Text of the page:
The Unwanted: Girls without names
Trans World Features (TWF)
Roughly translated from Marathi, the word “nakusa” means ‘unwanted.’ And this is the name these girls in Maharashtra’s Satara district have been christened with at the time of their birth because their parents and families did not want a daughter! This comes across lucidly in a film called Nakusa –The Unwanted, a documentary directed by Rima Amrapurkar and Sanjay Shukla. TWF correspondent Shoma A. Chatterji explores
“We do many film projects for various NGOs. While shooting for one such project last year, we came across this school girl named Nakusa. This did not ring a bell till someone told us that her name had been recently changed because her original name Nakusa meant‘Unwanted.’
“Then, a few more conversations with people in the area revealed that it was quite a common phenomenon,” says Rima Amrapurkar, a noted documentary and feature filmmaker. Incidentally, Rima is the daughter of Bollywood actor Sadashiv Amrapurkar.
The directors approached the girls of different ages but mostly from impoverished backgrounds in different pockets of Satara district in Maharashtra. One says that she was named by her grandmother while another says she does not know who named her, but it has been a cause for embarrassment for her in school till she got used to it and so did her friends.
The thought of carrying around the fact of being unwanted from the time one remembered and that too simply by name, so not only is one constantly reminded about being unwanted but also unwittingly spreading the news across one’s world that one is really unwanted.
“We realised the impact of the psychological torture these girls must be going through. So we felt this urgent need to tell the world about this cruel social truth because few know about this. This motivated us to make the film,” informs Rima.
Nakusa – The Unwanted is produced by NRI Madhav Namjoshi who lives in New Jersey and was impressed with another documentary made by the director duo on female foeticide and wanted to fund films on critical issues to create social awareness. Madhav Namjoshi Productions produced it and Amrapurkar and Shukla’s Samvedana Film Foundation handled the production of the film.
Satara is one of Maharashtra’s comparatively financially better off districts. This does not change the fact that families still have a strong preference for the male heir. The film shows how in an effort to change attitudes towards daughters, its district collector initiated renaming ceremonies and rewards for families who agreed to give their girls a ‘new beginning’.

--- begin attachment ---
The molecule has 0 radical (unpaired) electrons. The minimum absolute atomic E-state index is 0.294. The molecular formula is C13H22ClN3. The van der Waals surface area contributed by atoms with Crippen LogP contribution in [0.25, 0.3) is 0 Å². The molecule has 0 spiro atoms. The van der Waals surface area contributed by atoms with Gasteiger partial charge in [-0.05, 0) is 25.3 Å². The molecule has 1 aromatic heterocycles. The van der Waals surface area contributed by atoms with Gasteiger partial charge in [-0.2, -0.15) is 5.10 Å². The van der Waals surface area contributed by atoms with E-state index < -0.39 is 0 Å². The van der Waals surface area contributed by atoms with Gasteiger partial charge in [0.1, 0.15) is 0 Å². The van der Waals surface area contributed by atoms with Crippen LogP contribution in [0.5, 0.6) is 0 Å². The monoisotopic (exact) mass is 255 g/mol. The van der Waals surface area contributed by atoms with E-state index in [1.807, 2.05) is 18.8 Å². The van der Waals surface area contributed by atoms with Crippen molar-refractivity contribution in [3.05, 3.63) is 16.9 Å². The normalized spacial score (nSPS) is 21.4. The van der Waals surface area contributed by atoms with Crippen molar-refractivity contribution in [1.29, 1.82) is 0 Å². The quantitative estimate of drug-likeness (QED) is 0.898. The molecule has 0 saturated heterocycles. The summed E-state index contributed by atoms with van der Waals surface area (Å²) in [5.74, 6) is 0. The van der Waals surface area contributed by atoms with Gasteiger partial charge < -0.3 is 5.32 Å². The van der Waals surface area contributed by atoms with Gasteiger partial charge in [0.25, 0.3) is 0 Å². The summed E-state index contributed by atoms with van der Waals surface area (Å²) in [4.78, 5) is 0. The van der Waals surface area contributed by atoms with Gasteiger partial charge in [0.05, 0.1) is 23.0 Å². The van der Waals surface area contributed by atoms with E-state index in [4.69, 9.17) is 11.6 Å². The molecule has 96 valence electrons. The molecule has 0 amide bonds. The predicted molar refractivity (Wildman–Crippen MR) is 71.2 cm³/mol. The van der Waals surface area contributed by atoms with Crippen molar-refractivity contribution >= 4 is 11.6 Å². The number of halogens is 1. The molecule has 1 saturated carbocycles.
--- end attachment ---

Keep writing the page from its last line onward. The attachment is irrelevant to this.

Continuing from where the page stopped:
According to journalist Haima Deshpande, Satara’s villagers do not hold naming ceremonies for baby girls. Nor do they spend on their nutrition, welfare and education. Many lactating mothers are not allowed to breastfeed their little daughters. Girls who are privileged enough to have been breastfed are not entitled to milk once they are weaned off their mothers’ milk.
Typically, even otherwise, male kids get to eat first, and their sisters make do with leftovers. Likewise, new clothes or toys are a boy’s prerogative. Incidentally, Satara, home to a majority of Maharashtra’s politicians, has a sex ratio of 881 girls for every 1,000 boys.
Sometime in August-September 2011, the district collector, Dr Ramaswamy N, hoped to change things for the better and towards this end, he launched a house-to-house campaign to identify all girls named Nakusa, and accord them dignity.
The DC’s office identified 900 such girls since the campaign but the older girls confessed that they were already so used to Nakusa as their name and known by that name within the family, school and neighbourhood that the change in name did not quite matter anymore but did make them feel a bit better than they did before.
The collectorate held a lavish naming ceremony for all Nakusas, and gave them all a new name. This name defined a new identity for them and was registered with the civic body or municipality. It does not stop there. Their parents are given free rations, and the renamed girl child gets access to the state government’s free education and transportation schemes. Social workers have promised to monitor such families and ensure that the child is treated well at home.
But the film does not get into the minute details of this official renaming and chooses to focus on the girls instead. Says Rima, “Personally, we believe that official renaming has not changed the status quo of their lives because as long as everyone around them does not call them by their changed name, they will never be able to forget that their names were such.”
The film includes interviews with a psychiatrist, a social worker and a religion expert, which, feels Rima, were necessary to bring out the finer points of the issue. “This was a private project, so we did not face any pressure for interviews of leaders or government officials,” she says.
Having lived for several years with the socially ostracizing name, the feeling of betrayal by their loved ones is still deeply rooted in the hearts of these girls. So, even if their parents and others in the family do call them by the new names, they are confused about whether they are being called by their new names because the government wants this or whether the family really wants to call them by their new names.
“Basically, the girl identifying herself with her childhood name says that she is still not sure if her status as ‘unwanted’ has changed. To put it straight, these girls were betrayed by their family by being labelled ‘unwanted’. Then, the government made an event of renaming them, but did not bother to change the names in places where it mattered.. on birth certificates, on school/college registers, gazettes.. So the confusion of their status wanted/unwanted still continues,” sums up Rima.
Image: Still from the documentary capturing the girls who were named Nakusa.